Messages and Data Management

System Testing for C

The instruction VAR allows you to initialize and check the contents of simple or complex variables.

The process of initializing or checking variables is performed independently by the following two sub-instructions:

VAR <variable> , INIT = <init_expr>

or

VAR <variable> , EV = <expec_expr>

This instruction allows you to initialize and check the contents of structured variables, such as messages.

The field <variable> represents a variable or part of a structured variable.

<init_expr> and <expec_expr> let you describe the contents of structured variables using a simple syntax.

To describe a sequence of fields at the same level in a structured variable, you enclose the sequence in braces '{}' or brackets '[]' and separate the fields with a comma ','.

You can reference members of a structured variable in the following ways:

You cannot however mix both methods.

The System Testing report does not show VAR instructions relating to initializations. Only VAR instructions relating to content checks on variables or messages are recorded in the test report.

The DEF_MESSAGE instruction allows you to define reference messages using the DEF_MESSAGE instruction, using exactly the same syntax. The following examples are presented using the VAR instruction, but are also applicable to DEF_MESSAGE.

The report does not show DEF_MESSAGE instruction as they appear in the test script, but only when they are used within a WAITTIL instruction.

Reference by Name

You can describe the contents of a structure by naming each field in the structure. This is very useful if you do not know the order of the fields in the declaration of the structure.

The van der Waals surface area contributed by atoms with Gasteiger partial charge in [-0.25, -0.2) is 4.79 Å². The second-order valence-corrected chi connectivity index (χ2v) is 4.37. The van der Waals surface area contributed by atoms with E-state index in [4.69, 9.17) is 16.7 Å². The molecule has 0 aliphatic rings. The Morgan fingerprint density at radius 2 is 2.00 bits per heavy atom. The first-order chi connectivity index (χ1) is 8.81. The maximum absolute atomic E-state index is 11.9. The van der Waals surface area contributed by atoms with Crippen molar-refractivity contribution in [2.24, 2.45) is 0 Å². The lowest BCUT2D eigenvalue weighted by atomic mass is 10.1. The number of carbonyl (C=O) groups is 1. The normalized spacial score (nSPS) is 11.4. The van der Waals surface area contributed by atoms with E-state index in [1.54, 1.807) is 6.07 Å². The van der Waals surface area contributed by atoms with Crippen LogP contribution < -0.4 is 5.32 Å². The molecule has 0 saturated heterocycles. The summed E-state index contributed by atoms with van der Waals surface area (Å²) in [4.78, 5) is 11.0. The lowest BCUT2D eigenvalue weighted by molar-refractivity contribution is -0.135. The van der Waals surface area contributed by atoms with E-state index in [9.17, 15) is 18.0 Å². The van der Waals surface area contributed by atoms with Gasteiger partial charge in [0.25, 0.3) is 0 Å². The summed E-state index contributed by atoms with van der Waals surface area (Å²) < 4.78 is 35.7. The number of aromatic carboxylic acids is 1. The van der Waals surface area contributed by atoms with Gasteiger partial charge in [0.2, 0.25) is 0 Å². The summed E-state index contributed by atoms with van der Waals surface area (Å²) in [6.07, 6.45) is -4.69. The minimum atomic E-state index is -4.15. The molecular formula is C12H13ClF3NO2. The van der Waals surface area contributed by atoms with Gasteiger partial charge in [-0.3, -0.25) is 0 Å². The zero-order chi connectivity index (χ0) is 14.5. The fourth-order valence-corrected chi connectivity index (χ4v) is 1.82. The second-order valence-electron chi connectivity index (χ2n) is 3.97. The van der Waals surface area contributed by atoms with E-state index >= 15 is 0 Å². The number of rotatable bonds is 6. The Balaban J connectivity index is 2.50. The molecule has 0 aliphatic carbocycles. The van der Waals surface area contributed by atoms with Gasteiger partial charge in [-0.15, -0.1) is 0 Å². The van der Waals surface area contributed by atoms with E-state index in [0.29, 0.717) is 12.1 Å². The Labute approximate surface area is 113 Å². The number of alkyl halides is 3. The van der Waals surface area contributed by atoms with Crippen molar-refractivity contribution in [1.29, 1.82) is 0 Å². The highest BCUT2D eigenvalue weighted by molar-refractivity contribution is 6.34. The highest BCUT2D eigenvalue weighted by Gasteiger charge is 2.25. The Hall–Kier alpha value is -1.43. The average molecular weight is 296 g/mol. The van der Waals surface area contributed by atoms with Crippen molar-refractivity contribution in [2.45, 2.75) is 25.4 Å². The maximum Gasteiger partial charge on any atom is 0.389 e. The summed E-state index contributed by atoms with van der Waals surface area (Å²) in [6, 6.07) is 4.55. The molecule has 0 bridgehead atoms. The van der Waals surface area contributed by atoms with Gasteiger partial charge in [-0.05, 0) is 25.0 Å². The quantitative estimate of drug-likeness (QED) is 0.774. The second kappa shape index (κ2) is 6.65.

When referencing by name, a parameter is described by the name of the field in the structure followed by the arrow symbol (=>) and the initialization or checking expression.

#typedef struct

# {

#   int Integer;

#   char String [ 15 ];

#   float Real;

# } block;

# block variable;

VAR variable, INIT={Real=>2.0, Integer=>26, String=>"foo"}

 

You can omit the specification of structure elements by name if you know the order of the fields within the structure. For the block type defined above, you can write the following VAR statement:

VAR variable, INIT={ 26, "foo", 2.0 }

 

Reference by Position

You can describe the contents of an array by giving the position of elements within the array.

When referencing by position, define a parameter by giving the position of the field in the array followed by the arrow symbol (=>) and the initialization or checking expression.

Note that numbering begins at zero.

#int array[5];

VAR array, EV=[4=>5, 1=>12, 2=>-18, 5=>15-26, 3=>0, 0=>123]

 

You can use ranges of positions when referencing by position. These ranges are specified by two bounds separated by the symbol double full-stop (..).

#typedef int matrix[3][150];

VAR matrix, EV= [

& 2=>[0..99=>1, 100..149=>2],

& 0=>[99..0=>2, 100..149=>1],

& 1=>[0..80=>-1, 81..149=>0]]

 

Note that the bounds of an interval can be reversed.

When referencing by position, you must reference an entire sequence at a given level.

Partial Initialization and Checks

With a VAR instruction, you can partially initialize and check a structured variable.

#float array[10];

VAR array, INIT=[5..7=>2.1]

 

The array elements 5, 6 and 7 are initialized to 2.1. Other elements are not initialized.

Multi-dimension Initialization and Checks

With a VAR instruction, you can initialize and check multi-dimension variables with judicious use of bracket '[]' and brace '{}' separators.